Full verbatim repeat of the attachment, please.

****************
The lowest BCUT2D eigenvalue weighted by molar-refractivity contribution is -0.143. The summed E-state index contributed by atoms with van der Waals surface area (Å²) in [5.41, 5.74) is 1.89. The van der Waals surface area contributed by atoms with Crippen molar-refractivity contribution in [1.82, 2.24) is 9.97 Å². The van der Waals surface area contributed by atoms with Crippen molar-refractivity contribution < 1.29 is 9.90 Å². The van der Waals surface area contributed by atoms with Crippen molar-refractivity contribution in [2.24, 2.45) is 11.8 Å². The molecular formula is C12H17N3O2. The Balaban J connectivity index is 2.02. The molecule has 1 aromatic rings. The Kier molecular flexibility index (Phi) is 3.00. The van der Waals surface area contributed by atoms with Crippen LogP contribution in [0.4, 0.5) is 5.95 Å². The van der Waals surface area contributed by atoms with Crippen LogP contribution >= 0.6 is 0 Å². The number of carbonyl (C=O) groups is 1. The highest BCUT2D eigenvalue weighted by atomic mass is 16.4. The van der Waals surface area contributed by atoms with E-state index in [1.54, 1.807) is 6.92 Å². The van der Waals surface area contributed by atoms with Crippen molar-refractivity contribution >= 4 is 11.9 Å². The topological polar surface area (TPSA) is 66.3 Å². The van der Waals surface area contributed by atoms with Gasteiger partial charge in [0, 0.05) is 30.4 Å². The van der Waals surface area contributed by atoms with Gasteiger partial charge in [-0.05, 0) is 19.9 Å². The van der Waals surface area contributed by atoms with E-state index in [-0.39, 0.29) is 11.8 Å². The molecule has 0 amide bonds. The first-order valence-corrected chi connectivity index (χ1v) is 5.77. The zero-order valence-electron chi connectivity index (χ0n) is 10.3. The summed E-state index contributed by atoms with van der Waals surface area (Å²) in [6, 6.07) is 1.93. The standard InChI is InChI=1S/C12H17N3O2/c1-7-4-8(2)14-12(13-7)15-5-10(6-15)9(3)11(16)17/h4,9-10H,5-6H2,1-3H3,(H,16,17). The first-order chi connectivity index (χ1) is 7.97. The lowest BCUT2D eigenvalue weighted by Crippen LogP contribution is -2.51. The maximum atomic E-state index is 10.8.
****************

The lowest BCUT2D eigenvalue weighted by molar-refractivity contribution is -0.143. The summed E-state index contributed by atoms with van der Waals surface area (Å²) in [5.41, 5.74) is 1.89. The van der Waals surface area contributed by atoms with Crippen molar-refractivity contribution in [1.82, 2.24) is 9.97 Å². The van der Waals surface area contributed by atoms with Crippen molar-refractivity contribution < 1.29 is 9.90 Å². The van der Waals surface area contributed by atoms with Crippen molar-refractivity contribution in [2.24, 2.45) is 11.8 Å². The molecular formula is C12H17N3O2. The Balaban J connectivity index is 2.02. The molecule has 1 aromatic rings. The Kier molecular flexibility index (Phi) is 3.00. The van der Waals surface area contributed by atoms with Crippen LogP contribution in [0.4, 0.5) is 5.95 Å². The van der Waals surface area contributed by atoms with Crippen LogP contribution >= 0.6 is 0 Å². The number of carbonyl (C=O) groups is 1. The highest BCUT2D eigenvalue weighted by atomic mass is 16.4. The van der Waals surface area contributed by atoms with E-state index in [1.54, 1.807) is 6.92 Å². The van der Waals surface area contributed by atoms with Crippen molar-refractivity contribution >= 4 is 11.9 Å². The topological polar surface area (TPSA) is 66.3 Å². The van der Waals surface area contributed by atoms with Gasteiger partial charge in [0, 0.05) is 30.4 Å². The van der Waals surface area contributed by atoms with Gasteiger partial charge in [-0.05, 0) is 19.9 Å². The van der Waals surface area contributed by atoms with E-state index in [-0.39, 0.29) is 11.8 Å². The molecule has 0 amide bonds. The first-order valence-corrected chi connectivity index (χ1v) is 5.77. The zero-order valence-electron chi connectivity index (χ0n) is 10.3. The summed E-state index contributed by atoms with van der Waals surface area (Å²) in [6, 6.07) is 1.93. The standard InChI is InChI=1S/C12H17N3O2/c1-7-4-8(2)14-12(13-7)15-5-10(6-15)9(3)11(16)17/h4,9-10H,5-6H2,1-3H3,(H,16,17). The first-order chi connectivity index (χ1) is 7.97. The lowest BCUT2D eigenvalue weighted by Crippen LogP contribution is -2.51. The maximum atomic E-state index is 10.8.